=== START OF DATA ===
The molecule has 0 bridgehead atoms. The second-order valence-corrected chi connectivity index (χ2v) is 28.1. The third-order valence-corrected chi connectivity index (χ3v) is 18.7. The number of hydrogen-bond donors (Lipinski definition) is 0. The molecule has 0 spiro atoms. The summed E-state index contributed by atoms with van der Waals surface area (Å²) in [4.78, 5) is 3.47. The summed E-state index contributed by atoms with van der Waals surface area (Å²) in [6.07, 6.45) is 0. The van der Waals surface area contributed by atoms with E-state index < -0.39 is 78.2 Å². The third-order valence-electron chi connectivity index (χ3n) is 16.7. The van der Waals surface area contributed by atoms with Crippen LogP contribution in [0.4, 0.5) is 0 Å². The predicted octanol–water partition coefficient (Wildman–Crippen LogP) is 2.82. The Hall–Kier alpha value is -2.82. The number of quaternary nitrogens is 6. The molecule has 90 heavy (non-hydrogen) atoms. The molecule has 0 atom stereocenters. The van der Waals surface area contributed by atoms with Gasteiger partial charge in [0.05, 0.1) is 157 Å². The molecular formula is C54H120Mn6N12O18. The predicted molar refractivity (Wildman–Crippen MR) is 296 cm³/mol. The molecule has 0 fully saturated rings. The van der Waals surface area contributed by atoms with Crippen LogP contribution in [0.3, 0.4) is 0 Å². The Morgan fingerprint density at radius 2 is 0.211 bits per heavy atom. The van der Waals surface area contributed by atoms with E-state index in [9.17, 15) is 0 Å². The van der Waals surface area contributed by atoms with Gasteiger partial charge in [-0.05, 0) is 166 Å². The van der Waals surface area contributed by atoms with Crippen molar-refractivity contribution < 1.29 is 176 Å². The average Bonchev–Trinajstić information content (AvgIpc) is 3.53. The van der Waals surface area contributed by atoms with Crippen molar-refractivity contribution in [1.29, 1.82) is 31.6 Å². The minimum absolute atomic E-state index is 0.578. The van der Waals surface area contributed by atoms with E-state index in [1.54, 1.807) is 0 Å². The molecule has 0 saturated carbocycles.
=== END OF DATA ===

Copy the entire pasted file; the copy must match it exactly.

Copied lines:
The molecule has 0 bridgehead atoms. The second-order valence-corrected chi connectivity index (χ2v) is 28.1. The third-order valence-corrected chi connectivity index (χ3v) is 18.7. The number of hydrogen-bond donors (Lipinski definition) is 0. The molecule has 0 spiro atoms. The summed E-state index contributed by atoms with van der Waals surface area (Å²) in [4.78, 5) is 3.47. The summed E-state index contributed by atoms with van der Waals surface area (Å²) in [6.07, 6.45) is 0. The van der Waals surface area contributed by atoms with E-state index < -0.39 is 78.2 Å². The third-order valence-electron chi connectivity index (χ3n) is 16.7. The van der Waals surface area contributed by atoms with Crippen LogP contribution in [0.4, 0.5) is 0 Å². The predicted octanol–water partition coefficient (Wildman–Crippen LogP) is 2.82. The Hall–Kier alpha value is -2.82. The number of quaternary nitrogens is 6. The molecule has 90 heavy (non-hydrogen) atoms. The molecule has 0 atom stereocenters. The van der Waals surface area contributed by atoms with Gasteiger partial charge in [0.05, 0.1) is 157 Å². The molecular formula is C54H120Mn6N12O18. The predicted molar refractivity (Wildman–Crippen MR) is 296 cm³/mol. The molecule has 0 fully saturated rings. The van der Waals surface area contributed by atoms with Crippen LogP contribution in [0.3, 0.4) is 0 Å². The Morgan fingerprint density at radius 2 is 0.211 bits per heavy atom. The van der Waals surface area contributed by atoms with E-state index in [9.17, 15) is 0 Å². The van der Waals surface area contributed by atoms with Gasteiger partial charge in [-0.05, 0) is 166 Å². The van der Waals surface area contributed by atoms with Crippen molar-refractivity contribution < 1.29 is 176 Å². The average Bonchev–Trinajstić information content (AvgIpc) is 3.53. The van der Waals surface area contributed by atoms with Crippen molar-refractivity contribution in [1.29, 1.82) is 31.6 Å². The minimum absolute atomic E-state index is 0.578. The van der Waals surface area contributed by atoms with E-state index in [1.54, 1.807) is 0 Å². The molecule has 0 saturated carbocycles.